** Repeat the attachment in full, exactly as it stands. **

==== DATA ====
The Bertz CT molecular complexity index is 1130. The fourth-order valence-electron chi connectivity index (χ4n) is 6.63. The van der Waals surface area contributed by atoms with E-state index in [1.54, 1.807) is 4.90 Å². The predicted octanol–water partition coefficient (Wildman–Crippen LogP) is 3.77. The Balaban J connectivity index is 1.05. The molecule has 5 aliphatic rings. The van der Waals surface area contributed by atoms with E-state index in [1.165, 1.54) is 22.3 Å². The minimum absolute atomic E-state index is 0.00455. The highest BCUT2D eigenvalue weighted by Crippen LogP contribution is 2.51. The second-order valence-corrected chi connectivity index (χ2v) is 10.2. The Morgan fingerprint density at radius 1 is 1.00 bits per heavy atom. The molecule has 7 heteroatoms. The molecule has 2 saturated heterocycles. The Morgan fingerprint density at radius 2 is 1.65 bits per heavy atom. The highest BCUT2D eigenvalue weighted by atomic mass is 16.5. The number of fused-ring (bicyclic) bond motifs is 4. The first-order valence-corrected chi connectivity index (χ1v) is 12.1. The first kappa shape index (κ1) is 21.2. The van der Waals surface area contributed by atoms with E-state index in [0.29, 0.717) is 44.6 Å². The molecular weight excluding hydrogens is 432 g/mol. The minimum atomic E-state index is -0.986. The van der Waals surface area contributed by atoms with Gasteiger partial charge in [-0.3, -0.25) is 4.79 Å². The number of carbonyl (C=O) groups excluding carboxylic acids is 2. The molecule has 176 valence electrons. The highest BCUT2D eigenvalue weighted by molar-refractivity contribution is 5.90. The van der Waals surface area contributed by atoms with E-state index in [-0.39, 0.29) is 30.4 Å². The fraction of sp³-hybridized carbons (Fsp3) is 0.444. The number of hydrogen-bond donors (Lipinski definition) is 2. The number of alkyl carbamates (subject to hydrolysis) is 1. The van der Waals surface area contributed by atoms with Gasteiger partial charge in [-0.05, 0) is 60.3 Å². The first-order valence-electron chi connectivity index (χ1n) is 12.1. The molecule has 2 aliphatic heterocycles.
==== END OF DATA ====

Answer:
The Bertz CT molecular complexity index is 1130. The fourth-order valence-electron chi connectivity index (χ4n) is 6.63. The van der Waals surface area contributed by atoms with E-state index in [1.54, 1.807) is 4.90 Å². The predicted octanol–water partition coefficient (Wildman–Crippen LogP) is 3.77. The Balaban J connectivity index is 1.05. The molecule has 5 aliphatic rings. The van der Waals surface area contributed by atoms with E-state index in [1.165, 1.54) is 22.3 Å². The minimum absolute atomic E-state index is 0.00455. The highest BCUT2D eigenvalue weighted by Crippen LogP contribution is 2.51. The second-order valence-corrected chi connectivity index (χ2v) is 10.2. The Morgan fingerprint density at radius 1 is 1.00 bits per heavy atom. The molecule has 7 heteroatoms. The molecule has 2 saturated heterocycles. The Morgan fingerprint density at radius 2 is 1.65 bits per heavy atom. The highest BCUT2D eigenvalue weighted by atomic mass is 16.5. The number of fused-ring (bicyclic) bond motifs is 4. The first-order valence-corrected chi connectivity index (χ1v) is 12.1. The first kappa shape index (κ1) is 21.2. The van der Waals surface area contributed by atoms with E-state index in [0.29, 0.717) is 44.6 Å². The molecular weight excluding hydrogens is 432 g/mol. The minimum atomic E-state index is -0.986. The van der Waals surface area contributed by atoms with Gasteiger partial charge in [-0.3, -0.25) is 4.79 Å². The number of carbonyl (C=O) groups excluding carboxylic acids is 2. The molecule has 176 valence electrons. The highest BCUT2D eigenvalue weighted by molar-refractivity contribution is 5.90. The van der Waals surface area contributed by atoms with E-state index in [-0.39, 0.29) is 30.4 Å². The fraction of sp³-hybridized carbons (Fsp3) is 0.444. The number of hydrogen-bond donors (Lipinski definition) is 2. The number of alkyl carbamates (subject to hydrolysis) is 1. The van der Waals surface area contributed by atoms with Gasteiger partial charge in [-0.05, 0) is 60.3 Å². The first-order valence-electron chi connectivity index (χ1n) is 12.1. The molecule has 2 aliphatic heterocycles.